When choosing child care, families across the country cited high cost as a major obstacle and the availability of care as an important factor, according to a national report on early childhood program participation, released Tuesday by the National Center for Education Statistics.
The report, titled “Early Childhood Program Participation, Results from the National Household of Education Surveys Program of 2016,” is based on surveys of families in 50 states and the District of Columbia. The data was not categorized by state but some information is divided by regions in the U.S., such as Midwest and Northeast. The U.S. Census Bureau conducted the survey.
The study found that among families who said they had difficulty finding child care, 31 percent cited cost as the primary reason. While the study didn’t break down responses by state, an EdSource survey of 640 parents in California earlier this year found that 72 percent who have young children in child care or preschool said they spend more than 10 percent of their incomes on child care or preschool. In the study released Tuesday, the availability of child care slots was listed as the second most common barrier to child care, cited by 27 percent of parents. Twenty-two percent of families said it was difficult to find quality child care.
The report is based on surveys of families of 5,837 children, from newborn to age 5, who are not yet enrolled in kindergarten. The surveys ask parents about factors that affected their child care choices, including cost, reliability and access to care. The report also includes data on how those child care choices can vary based on a family’s income, education, race and family type, or if it is a two-parent/guardian or single-parent/guardian household.
The study found that among families who said they had difficulty finding childcare, 31 percent cited cost as the primary reason. The availability of child care slots was listed as the second most common barrier to child care, cited by 27 percent of parents. Twenty-two percent of families said it was difficult to find quality child care.
The report divides child care into four categories. The first category is for children who receive child care outside of a private home, such as day care centers, Head Start programs, preschools, pre-kindergarten and other early childhood programs. The second is for children who receive child care from a relative other than their parent or guardian, such as a grandparent or aunt. The third is for children who are cared for by in-home providers, such as nannies or babysitters. The final category is for families who have child care arrangements in one or more of these categories. The report states that 59 percent of children included in the survey were attending a day care center, preschool or pre-kindergarten program, 41 percent of children were cared for by a relative and 22 percent in a private home by a nanny or babysitter.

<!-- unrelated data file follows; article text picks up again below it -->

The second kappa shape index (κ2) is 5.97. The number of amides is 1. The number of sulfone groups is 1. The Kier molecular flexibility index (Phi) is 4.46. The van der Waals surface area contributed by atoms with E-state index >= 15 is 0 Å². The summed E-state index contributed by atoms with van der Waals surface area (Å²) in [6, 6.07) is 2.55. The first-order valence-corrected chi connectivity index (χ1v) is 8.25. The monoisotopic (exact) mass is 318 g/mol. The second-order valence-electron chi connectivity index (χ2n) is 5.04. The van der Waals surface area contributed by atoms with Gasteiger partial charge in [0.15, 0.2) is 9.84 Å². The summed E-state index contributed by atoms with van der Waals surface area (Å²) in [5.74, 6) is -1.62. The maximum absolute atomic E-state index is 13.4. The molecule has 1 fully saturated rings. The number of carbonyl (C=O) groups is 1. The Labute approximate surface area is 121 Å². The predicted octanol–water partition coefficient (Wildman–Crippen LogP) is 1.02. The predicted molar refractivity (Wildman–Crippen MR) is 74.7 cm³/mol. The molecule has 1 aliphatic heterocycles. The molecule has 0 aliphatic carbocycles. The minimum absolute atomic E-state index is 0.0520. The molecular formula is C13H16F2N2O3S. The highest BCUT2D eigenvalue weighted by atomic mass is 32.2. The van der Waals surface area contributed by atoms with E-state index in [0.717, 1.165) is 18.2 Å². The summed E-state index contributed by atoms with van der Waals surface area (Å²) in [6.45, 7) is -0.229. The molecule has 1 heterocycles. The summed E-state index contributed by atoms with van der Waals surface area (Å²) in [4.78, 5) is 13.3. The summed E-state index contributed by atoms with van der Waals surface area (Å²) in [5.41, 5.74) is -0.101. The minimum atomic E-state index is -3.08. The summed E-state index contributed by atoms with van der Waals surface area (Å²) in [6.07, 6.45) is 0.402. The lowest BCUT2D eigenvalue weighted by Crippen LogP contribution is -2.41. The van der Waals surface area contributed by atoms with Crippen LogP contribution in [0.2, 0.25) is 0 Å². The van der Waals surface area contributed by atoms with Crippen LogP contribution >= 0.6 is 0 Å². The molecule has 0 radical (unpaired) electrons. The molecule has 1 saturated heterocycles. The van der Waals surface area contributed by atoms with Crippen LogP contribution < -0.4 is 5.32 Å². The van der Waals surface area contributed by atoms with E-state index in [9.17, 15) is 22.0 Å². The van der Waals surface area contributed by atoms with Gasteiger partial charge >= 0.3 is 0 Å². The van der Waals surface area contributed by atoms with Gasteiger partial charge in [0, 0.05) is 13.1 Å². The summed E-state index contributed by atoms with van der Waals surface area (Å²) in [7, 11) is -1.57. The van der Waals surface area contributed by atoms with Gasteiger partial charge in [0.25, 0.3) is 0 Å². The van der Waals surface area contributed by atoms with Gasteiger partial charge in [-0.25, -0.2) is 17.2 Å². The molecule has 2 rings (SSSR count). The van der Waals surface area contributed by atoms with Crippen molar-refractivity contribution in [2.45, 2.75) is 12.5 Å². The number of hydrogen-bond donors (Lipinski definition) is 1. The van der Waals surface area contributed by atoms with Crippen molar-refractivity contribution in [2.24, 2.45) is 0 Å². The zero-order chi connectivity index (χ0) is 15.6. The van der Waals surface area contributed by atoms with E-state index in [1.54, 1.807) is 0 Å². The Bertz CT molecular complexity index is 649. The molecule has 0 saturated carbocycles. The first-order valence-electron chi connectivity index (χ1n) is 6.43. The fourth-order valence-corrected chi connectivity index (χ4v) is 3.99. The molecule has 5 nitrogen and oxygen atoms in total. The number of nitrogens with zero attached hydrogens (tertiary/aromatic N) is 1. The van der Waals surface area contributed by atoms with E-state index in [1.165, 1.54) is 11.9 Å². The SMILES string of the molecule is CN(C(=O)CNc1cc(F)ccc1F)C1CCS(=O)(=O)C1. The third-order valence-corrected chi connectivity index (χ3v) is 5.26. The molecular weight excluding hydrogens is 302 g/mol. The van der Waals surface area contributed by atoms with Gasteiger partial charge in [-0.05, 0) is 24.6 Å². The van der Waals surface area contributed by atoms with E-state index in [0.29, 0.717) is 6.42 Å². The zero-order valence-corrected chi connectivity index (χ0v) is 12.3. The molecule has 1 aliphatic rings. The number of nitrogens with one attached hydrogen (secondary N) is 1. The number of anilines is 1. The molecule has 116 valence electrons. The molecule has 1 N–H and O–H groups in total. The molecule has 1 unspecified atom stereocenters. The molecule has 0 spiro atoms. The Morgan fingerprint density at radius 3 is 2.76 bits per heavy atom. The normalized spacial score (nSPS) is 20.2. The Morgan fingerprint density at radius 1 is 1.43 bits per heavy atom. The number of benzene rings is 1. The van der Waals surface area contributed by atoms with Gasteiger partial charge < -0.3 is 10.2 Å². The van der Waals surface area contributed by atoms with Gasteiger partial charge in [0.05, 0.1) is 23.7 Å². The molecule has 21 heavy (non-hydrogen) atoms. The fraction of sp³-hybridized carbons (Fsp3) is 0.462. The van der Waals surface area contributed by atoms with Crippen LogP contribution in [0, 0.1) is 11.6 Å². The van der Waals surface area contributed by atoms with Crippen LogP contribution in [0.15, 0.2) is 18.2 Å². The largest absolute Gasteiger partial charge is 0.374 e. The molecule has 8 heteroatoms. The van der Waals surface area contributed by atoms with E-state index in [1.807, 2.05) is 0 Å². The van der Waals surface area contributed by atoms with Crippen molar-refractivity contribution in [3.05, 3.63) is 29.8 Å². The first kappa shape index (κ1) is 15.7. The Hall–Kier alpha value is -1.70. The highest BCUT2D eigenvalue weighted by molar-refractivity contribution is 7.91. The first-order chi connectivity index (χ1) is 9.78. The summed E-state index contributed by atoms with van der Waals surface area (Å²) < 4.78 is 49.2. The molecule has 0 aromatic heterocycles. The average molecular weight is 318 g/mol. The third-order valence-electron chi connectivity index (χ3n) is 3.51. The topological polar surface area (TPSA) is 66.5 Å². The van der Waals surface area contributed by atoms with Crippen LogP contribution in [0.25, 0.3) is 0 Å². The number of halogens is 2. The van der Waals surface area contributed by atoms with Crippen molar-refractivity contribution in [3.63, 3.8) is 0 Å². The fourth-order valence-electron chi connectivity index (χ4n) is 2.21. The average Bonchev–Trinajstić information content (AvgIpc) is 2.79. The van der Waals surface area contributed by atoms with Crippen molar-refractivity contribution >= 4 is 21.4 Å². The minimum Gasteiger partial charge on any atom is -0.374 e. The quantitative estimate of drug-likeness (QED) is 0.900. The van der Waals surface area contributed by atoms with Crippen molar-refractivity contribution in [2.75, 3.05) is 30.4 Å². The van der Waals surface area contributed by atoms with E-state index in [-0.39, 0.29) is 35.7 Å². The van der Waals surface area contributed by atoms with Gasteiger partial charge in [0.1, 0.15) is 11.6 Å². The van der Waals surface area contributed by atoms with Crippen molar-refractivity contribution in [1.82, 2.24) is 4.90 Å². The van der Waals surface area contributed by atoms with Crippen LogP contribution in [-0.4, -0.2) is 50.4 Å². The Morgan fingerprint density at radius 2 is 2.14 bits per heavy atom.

Of the parents whose children were cared for by relatives, 79 percent said their children spent most of that time with a grandparent, 13 percent said their children were cared for by an aunt or uncle, and 9 percent listed another relative. Of households with an income ranging from $20,000 to 50,000, 72 percent of those families said their children were cared for by grandparents.
Among families who chose center-based care, 47 percent said their children were in centers that operated their own facilities, 18 percent were in centers on public K-12 school grounds and 19 percent were in child care centers operated by a church, synagogue or other place of worship, the report states.
Of parents who rely on child care by someone who is not a family member, 80 percent said finding someone to provide child care at the times they need it is “very important,” compared to 58 percent who said learning activities were important. In contrast, of the parents who relied on center-based care such as preschools, 83 percent said that learning activities were “very important,” compared to 69 percent who said availability of care was important.
The report also surveyed parents about family activities with their child, such as reading, singing, arts and crafts, and what their child is learning, such as counting or letters of the alphabet. According to the report, 81 percent of children between the ages of 3 and 5 had a parent or guardian who read to them three or more times during the week and 69 percent of parents sang songs. A smaller percentage of the parents, 38 percent, said they work on arts and crafts.